The Internet is in its infancy in Asia. The first Asian institutions to use something that resembled the Internet were Japanese universities that linked themselves up through a computer network in 1984, just over a decade ago (Lammers, 1995).
The diffusion pattern suggests that Asia is only beginning the stage of explosive growth. Table 1 shows that in 1994, Asia recorded the second lowest Internet domain growth rate between 1994 and 1995, lower even than Africa. In the table, compiled from a report by Mark Lottor of consulting firm Network Wizards, only the Pacific countries had a lower growth rate. But in the first half of 1995, Asia's Internet growth rate shot ahead, second only to Africa. In contrast, the growth rate of the industrialized countries has slowed.
Table 1. Internet Growth by Region
(1) % of world, January 1994 (2) Growth %, January 1994 to January 1995 (3) % of world, January 1995 (4) Growth %, 4th Quarter 1994 (5) % of world, July 1995 (6) 6-month increase to July 1995, % Region (1) (2) (3) (4) (5) (6) ------------------------------------------------------------------ North America 68.06 100 68.11 26 68.4 35 Western Europe 22.25 89 19.71 22 22.0 40 Pacific 4.58 70 3.19 25 3.8 31 Asia 3.28 87 2.84 19 3.5 51 Eastern Europe 0.80 132 1.06 40 1.00 45 Africa 0.44 148 0.65 29 0.62 53 Middle East 0.28 98 0.28 33 0.29 41 Total 100 96 100 24 100 37 ------------------------------------------------------------------ Source: Mark Lottor, cited in Internet Society, 1995a and 1995b.
Growth, however, was mainly in six countries: Japan, Korea, Taiwan, Hong Kong, Singapore and Thailand. They are among the 50 countries with the highest number of Internet hosts (Internet Society, 1995b). (See Table 2.)
Table 2. Internet Hosts and Their Growth
(1) July 1995 new hosts (2) 6-month growth %, January 1995 (3) 1994 new hosts (4) 1994 growth % (5) 3-year growth % Country (1) (2) (3) (4) (5) ------------------------------------------------- Japan 159,776 40 96,632 86 1,029 Korea 23,791 24 18,049 101 1,103 Taiwan 16,166 10 14,618 83 1,710 Hong Kong 15,392 19 12,437 52 2,725 Singapore 8,208 36 * * * Thailand 2,481 19 * * * USA 113,226 67 37,615 475 31,155 ------------------------------------------------- Source: Mark Lottor, cited in Internet Society, 1995a and 1995b. * Data not available in February 1995 report.
Japan is the Internet giant in Asia. Two-thirds of the more than 150,000 Internet hosts in Asia are in Japan. Initially, Japan was slow getting into the Internet. It was in 1989 that the first Japanese universities got onto the Internet. But in 1991, U.S. firms began using the Internet for commerce and the Internet began to develop. Public access started in September 1993 by AT&T Jens of the U.S. (Terry, 1994). Growth took off in mid-1994 with the promotion of commercial Internet applications. Compared with the United States, however, Japan has a way to go: with a population half that of the United States, Japan had 3.2 million registered Internet users. In contrast, the United States, with twice the population, has an Internet community variously estimated at between 25 and 35 million. It is estimated that there are more than 50 Internet access providers (IAPs) in Tokyo, albeit half of them are small, serving perhaps as few as several hundred users (Market Intelligence Center, 1995b).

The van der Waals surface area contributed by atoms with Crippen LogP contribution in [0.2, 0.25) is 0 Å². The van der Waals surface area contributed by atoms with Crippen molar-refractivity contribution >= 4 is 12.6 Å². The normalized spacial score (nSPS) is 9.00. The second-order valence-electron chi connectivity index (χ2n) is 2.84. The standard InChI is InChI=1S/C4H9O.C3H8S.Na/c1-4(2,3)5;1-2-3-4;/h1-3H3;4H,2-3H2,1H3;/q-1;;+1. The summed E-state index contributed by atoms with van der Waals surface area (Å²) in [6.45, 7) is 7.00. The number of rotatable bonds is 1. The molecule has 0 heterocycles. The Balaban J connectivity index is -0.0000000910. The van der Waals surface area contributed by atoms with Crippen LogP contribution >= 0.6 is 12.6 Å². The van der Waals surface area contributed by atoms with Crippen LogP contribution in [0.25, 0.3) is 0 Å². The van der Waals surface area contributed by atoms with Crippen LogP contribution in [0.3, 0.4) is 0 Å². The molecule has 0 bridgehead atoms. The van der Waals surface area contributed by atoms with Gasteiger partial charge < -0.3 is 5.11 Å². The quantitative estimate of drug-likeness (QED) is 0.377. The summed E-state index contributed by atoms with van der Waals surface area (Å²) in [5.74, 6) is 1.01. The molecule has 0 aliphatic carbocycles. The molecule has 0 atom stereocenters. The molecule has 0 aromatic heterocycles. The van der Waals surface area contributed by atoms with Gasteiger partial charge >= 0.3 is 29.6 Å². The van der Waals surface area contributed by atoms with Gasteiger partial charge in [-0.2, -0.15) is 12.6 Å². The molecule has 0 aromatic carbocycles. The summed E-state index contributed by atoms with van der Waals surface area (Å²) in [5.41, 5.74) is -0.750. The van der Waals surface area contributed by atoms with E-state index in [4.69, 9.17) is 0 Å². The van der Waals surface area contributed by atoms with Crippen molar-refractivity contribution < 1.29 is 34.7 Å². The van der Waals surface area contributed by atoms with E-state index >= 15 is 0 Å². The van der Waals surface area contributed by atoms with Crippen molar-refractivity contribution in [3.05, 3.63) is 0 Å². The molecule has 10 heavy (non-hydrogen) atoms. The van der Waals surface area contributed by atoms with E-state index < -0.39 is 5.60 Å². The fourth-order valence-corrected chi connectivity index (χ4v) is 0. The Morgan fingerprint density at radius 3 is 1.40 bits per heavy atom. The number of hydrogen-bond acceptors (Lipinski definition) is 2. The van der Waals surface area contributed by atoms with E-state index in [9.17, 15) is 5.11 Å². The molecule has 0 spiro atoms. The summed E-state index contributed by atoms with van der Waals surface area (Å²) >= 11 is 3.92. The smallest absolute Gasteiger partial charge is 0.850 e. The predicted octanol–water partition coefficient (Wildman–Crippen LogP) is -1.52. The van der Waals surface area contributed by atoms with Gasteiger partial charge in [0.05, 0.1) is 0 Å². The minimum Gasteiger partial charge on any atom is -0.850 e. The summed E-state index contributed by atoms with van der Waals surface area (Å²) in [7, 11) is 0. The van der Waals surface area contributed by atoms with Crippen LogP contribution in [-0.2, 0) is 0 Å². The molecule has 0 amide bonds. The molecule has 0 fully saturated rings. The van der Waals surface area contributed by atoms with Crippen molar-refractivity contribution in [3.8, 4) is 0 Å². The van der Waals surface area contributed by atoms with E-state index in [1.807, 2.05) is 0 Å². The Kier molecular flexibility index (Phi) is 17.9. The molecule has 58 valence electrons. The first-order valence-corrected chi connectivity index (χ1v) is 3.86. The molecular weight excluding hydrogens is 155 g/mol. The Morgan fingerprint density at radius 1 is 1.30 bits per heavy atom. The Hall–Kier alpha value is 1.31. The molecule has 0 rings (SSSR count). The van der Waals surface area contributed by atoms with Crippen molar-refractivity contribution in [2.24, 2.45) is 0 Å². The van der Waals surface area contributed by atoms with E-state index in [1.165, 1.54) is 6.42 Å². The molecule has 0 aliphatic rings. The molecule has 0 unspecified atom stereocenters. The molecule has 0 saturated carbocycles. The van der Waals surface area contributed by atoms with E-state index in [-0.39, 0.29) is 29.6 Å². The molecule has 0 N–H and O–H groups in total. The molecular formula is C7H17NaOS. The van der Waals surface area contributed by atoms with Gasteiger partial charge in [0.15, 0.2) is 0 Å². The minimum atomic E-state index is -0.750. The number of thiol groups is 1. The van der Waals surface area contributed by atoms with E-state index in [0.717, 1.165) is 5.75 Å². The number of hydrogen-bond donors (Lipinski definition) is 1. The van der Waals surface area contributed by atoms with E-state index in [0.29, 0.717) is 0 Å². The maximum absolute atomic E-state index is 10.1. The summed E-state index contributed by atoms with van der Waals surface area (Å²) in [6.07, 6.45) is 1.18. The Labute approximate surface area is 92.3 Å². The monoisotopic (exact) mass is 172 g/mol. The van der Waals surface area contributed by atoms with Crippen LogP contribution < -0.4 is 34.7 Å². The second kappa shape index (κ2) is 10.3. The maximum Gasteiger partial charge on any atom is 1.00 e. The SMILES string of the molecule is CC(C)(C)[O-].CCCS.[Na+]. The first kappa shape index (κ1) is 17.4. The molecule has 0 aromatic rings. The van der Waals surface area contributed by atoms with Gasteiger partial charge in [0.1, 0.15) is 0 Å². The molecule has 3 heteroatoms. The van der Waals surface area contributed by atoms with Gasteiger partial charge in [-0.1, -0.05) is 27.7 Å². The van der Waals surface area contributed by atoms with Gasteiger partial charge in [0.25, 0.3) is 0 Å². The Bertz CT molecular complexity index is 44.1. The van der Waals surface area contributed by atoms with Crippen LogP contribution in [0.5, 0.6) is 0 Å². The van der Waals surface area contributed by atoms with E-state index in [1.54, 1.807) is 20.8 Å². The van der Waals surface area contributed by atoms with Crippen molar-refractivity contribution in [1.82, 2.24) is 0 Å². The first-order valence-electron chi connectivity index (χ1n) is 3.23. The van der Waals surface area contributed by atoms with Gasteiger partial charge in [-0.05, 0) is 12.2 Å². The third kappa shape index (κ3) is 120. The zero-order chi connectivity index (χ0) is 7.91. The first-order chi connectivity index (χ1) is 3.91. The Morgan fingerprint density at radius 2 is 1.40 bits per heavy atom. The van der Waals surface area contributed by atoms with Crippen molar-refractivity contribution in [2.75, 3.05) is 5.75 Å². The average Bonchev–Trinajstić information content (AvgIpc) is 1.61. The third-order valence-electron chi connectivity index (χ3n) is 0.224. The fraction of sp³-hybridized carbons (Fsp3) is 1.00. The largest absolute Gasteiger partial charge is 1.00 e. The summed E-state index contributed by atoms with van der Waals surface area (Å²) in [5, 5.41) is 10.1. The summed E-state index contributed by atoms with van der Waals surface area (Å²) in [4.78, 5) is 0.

The major difficulty has been language. Most of the communication on the Internet in Japan is in Japanese. A recent Japanese version of Netscape has helped. Many of those who venture into the English-writing world can read but not write English, so they are often "lurkers."
There may also be cultural forces at play: the Japanese apparently prefer to receive than to send information. A recent survey of Internet use found that "Receiving information is more common" accounted for 63.7 percent, compared with just 6.4 percent who responded "Sending information is more common" (Nikkei Weekly, 18 September 1995).